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After sustained campaign, Irish giant's bones may finally be released from London museum

Charles Byrne wanted to be buried at sea so scientists wouldn’t get their hands on his corpse. His skeleton has been on public display for decades.

A LONDON MUSEUM is considering the release of the remains of an 18th Century Irish Giant following sustained pressure from campaigners.

The skeleton of Charles Byrne, who hailed from Littlebridge in County Derry, has long been one of the centrepiece exhibits at the Hunterian Museum.

The museum, which is run by the Royal College of Surgeons, houses the collection of, the famous Scottish surgeon and anatomist, John Hunter.

During his lifetime Byrne toured the UK as a spectacle and newspaper reports from the time of his death indicate that he wished to be buried at sea out of fear that gravediggers would exhume his corpse and sell it to scientists.

ggiant-1 Source: BBC/Screengrab

When he did die, aged only 22, Byrne’s remains came into Hunter’s possession through a crooked undertaker and his skeleton has been on public display for much of the time since.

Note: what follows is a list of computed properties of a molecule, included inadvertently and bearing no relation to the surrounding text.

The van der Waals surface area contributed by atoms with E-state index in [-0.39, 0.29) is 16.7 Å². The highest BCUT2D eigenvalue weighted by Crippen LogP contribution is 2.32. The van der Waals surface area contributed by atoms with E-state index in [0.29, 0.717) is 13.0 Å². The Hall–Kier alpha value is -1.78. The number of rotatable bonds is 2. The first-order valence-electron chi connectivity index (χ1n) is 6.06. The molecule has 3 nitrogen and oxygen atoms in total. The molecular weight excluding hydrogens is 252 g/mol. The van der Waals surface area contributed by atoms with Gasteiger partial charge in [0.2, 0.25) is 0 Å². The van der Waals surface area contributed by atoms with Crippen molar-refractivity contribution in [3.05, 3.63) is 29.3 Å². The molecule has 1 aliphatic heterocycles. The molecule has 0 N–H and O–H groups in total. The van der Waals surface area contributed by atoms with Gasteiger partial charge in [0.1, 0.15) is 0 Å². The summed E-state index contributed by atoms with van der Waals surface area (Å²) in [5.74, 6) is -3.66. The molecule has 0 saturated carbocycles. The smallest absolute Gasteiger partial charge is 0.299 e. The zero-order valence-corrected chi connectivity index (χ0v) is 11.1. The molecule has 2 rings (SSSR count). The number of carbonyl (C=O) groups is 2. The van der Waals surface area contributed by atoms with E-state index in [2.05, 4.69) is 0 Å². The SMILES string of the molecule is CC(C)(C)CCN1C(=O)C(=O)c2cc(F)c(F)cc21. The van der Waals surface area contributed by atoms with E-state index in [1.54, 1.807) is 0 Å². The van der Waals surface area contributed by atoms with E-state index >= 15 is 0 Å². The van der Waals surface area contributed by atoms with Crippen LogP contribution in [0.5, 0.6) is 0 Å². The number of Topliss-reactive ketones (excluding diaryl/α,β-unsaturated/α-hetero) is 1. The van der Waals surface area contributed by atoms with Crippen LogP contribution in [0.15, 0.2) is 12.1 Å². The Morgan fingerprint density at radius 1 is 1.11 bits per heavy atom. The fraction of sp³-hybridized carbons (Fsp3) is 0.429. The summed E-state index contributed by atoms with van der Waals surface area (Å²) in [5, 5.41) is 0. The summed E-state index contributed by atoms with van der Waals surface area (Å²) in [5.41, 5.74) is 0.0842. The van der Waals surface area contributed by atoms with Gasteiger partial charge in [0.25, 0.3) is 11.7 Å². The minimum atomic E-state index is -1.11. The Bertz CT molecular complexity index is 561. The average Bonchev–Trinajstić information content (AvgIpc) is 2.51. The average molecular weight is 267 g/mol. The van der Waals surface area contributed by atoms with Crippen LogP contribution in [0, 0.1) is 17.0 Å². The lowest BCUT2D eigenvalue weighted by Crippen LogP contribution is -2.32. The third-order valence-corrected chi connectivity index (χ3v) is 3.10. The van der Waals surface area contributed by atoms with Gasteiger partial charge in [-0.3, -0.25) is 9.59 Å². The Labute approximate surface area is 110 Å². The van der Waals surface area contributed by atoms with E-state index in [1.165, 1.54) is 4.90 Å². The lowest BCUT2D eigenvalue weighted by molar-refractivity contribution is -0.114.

In recent years a campaign calling for the remains to be released and – true to Byrne’s wishes – to be buried at sea has built up considerable traction.

One of the campaign groups, Free Charles Byrne, created this short animation about the Derry man’s interesting life and death.

Source: freecharlesbyrne/YouTube

Various different campaigners have made appeals to the Hunterian but the museum has refused to change its stance on the matter and has routinely cited scientific reasons as the justification for keeping Byrne’s remains on display.

However the publication of an article in The Conversation, by law lecturer Dr Thomas Muinzer, caused the case to crop up again this week, and the museum has finally offered an altered position on the issue.

‘Groundbreaking statement’

In a development that has been warmly welcomed by campaigners, the Royal College of Surgeons has said that it is considering releasing Byrne’s remains.

In a statement a spokesperson for the Royal College of Surgeons said:

The Hunterian Museum will be closed until 2021 and Charles Byrne’s skeleton is not currently on display. The Board of Trustees of the Hunterian Collection will be discussing the matter during the period of closure of the Museum.

Speaking to TheJournal.ie Muinzer, who has campaigned for Byrne’s remains to be released since 2011, described the statement as a very positive development and added that it would be very hard for the museum to reopen with the skeleton on display.

“The Hunterian has previously not responded to any queries so their statement is a hugely positive step,” he said to TheJournal.ie.

This is a huge move on their part because their traditional approach has been to bury their heads in the sand. It’s a very unusual and groundbreaking statement.Given the negative coverage and given the growing strength of the campaign I feel it would be very difficult for them to reopen the display.